Many window film options are available to fit cars and trucks, with various appearances, properties and costs to suit all applications and tastes.
Polyester film is the common factor in all the types of window film. This may be a single or multiple layers of varying depths, typically between 2 and 7 mm. There will be an inner surface with a pressure sensitive or water activated coating, and a hard, protective outer surface to make the film scratch-resistant. These basic properties provide some shatter resistance. Specific levels of ultraviolet protection can be achieved by adding chemical UV blockers - cyclic imino esters - to reflect various proportions of UV radiation.
Three production technologies and combinations of them are used to give the finished window film product particular features and characteristics: dyed film and two different metallizing processes that create deposited film and sputtered film.
1. Dyed Film
Applying dye to the film has obvious benefits for darkening, tinting, and privacy; however, its main purpose is to absorb heat. This protects the interior of the vehicle from heating up excessively, as the heat absorbed by the film transfers to the glass, and is then dissipated by airflow outside.
This does require some air movement around the surface of the glass, so a stationary car on a hot, still day is going to allow a small amount of heat through the film, and the inside of the car will slowly heat up. However, average natural air movement of 15mph means there is nearly always enough breeze to keep the vehicle cool.
Disadvantages of dyed window films include limitations to its appearance: there is always a certain amount of reflectivity to dyed films. Also, they are not suitable for double-glazed windows. Thermal glass windows restrict air movement between the panes of glass, which prevents the inner pane from dissipating heat. If you require a film suitable for these types of window, one of the other coating technologies should be considered.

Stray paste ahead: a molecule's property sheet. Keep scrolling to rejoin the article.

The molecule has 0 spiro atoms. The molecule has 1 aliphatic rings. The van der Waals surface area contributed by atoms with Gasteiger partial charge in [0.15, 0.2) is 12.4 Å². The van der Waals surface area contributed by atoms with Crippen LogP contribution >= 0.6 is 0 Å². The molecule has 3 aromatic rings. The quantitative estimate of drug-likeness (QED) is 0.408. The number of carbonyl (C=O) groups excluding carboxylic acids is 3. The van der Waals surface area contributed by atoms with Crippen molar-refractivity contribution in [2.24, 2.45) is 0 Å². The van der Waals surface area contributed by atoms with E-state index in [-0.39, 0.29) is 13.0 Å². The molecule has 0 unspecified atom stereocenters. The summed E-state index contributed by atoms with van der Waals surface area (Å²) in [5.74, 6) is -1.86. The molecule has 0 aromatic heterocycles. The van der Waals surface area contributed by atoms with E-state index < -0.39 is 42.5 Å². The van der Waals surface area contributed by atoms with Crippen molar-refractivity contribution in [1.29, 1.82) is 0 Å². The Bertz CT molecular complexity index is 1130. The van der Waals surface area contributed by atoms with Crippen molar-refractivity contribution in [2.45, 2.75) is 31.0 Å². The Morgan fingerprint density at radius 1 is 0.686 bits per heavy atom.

2. Deposited Film
This type of film introduces a metallized protective layer to protect the reflective coating, and reflect heat away before it can reach the glass. A further film layer protects the metallic coating, which is applied by passing the film through a pressurized vacuum tank, where particles of nickel-chrome, aluminum or copper cover the surface of the film. The concentration of the metal coating depends on how quickly the film is passed through the vacuum chamber.
Deposition is a relatively low-cost process, although the range of metals available is limited, and the tints are darker and more reflective than other processes because the coating needs to be relatively thick. The weight of the metal coating also means the film naturally attracts a certain
amount of heat.
3. Sputtered Film
Sputtering is a more advanced form of metallizing, offering more than 25 distinct metal coatings and a much lighter end product than deposited film. The blend of metal coating can be highly specific for blocking certain bands of radiation from sunlight and may be as fine as a hundredth of a human hair's width.
Sputtering is a highly complex atomic process that takes place inside a vacuum chamber filled with inert argon gas. Electromagnetic fields blast the metal with ions, which dislodge short bursts of atoms, evenly coating the surface of the film with a fine layer of metal.
Sputtered films are more expensive than those produced by the other processes. But they offer more effective performance and many more options for custom properties, with high radiation reflectivity and minimal levels of color shift, mirror effect and heat absorption. Polyester layers with adhesive and scratch resistant coatings are a feature of sputtered window films.
4. Hybrid Films
A blend of dyes and metals can combine the best qualities of both types and minimize the drawbacks. Companies, such as, hire us to do window tinting - http://www.windowtintinglasvegasnevada.com, reccomend this for its many benefits. For example, a hybrid film with gray dye and titanium coating is brighter than a darkened, gray dyed film, and has much less of a mirrored appearance than a titanium coated film.
With the choice of coatings and colors available, customers can choose a darker window film for privacy without the need for a high resistance. With hybrid films, there is no longer a connection between the darkness of the window film and its heat resistance.